Hold That Order: Dispute Could Halt Planned Restaurants

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Tim Hortons, the Canadian bakery and coffee shop, is having "second thoughts" about plans to build two stores in Ingham County, according to an email obtained by News 10.

The email written by a company developer pins the blame for the possible loss of a close-to-$10 million development on Ingham County Drain Commissioner Pat Lindemann.

The developer claims the company has been waiting since March to get a response from Lindemann's office for its plans to build the stores: one on Cedar Street near Holt and the other near Jolly and Dunckel roads.

Lindemann says he's only had the company's site plans since May. And reviewing them takes time.

Besides, he says, at least one of the planned stores would allow polluted water to enter Sycamore Creek. That's a problem he says the company has known about for months.

"I want them to build it here," Lindemann said. "But they're going to meet our standards."

Any new development must include plan to deal with the stormwater that runs off the site. Tim Hortons wanted to build underground tanks. But in Ingham County, that's not allowed.

"We find them to be problematic," the drain commissioner said.

And Lindemann says acceptable so-called "low-impact" options are actually cheaper. But Eaton and Clinton counties both allow underground stormwater tanks.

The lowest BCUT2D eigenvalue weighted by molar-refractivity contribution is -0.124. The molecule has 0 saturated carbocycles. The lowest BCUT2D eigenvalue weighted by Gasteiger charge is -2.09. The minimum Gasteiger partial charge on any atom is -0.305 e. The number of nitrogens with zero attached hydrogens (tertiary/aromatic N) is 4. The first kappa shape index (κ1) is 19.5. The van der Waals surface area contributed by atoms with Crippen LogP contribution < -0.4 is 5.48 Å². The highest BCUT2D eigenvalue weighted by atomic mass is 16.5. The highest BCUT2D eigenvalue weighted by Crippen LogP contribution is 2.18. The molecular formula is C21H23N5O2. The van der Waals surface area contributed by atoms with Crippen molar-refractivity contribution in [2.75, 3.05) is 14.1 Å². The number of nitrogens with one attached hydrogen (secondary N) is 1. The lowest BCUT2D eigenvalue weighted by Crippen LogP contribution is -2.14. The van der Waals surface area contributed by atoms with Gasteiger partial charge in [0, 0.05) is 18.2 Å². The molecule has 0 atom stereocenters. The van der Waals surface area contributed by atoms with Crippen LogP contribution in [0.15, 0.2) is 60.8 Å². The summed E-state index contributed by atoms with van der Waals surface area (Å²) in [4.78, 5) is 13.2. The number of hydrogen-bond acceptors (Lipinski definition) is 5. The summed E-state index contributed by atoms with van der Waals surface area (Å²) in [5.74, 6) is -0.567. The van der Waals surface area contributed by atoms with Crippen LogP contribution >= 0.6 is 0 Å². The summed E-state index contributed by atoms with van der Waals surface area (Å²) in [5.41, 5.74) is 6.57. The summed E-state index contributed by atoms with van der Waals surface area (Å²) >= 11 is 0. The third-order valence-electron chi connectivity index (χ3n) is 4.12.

Some in the building industry tell us this example highlights how hard it is to work with the Ingham County Drain Commissioner's office compared to those in surrounding counties.

The office doesn't return phone calls, they say. It processes things too slowly and focuses too closely on environmental rules at the expense of growing the economy.

We asked Lindemann to respond.

"I'm so not anti-development," he said. "We've okayed and approved and gone on to build over $1 billion worth of development."

And at this point, it looks like Tim Hortons could add to that figure, building its stores here as planned.

Both sides say the company is now reviewing its site plan to comply with the drain commissioner's rules.

Lindemann says if the plan meets his standards, approval should come shortly.

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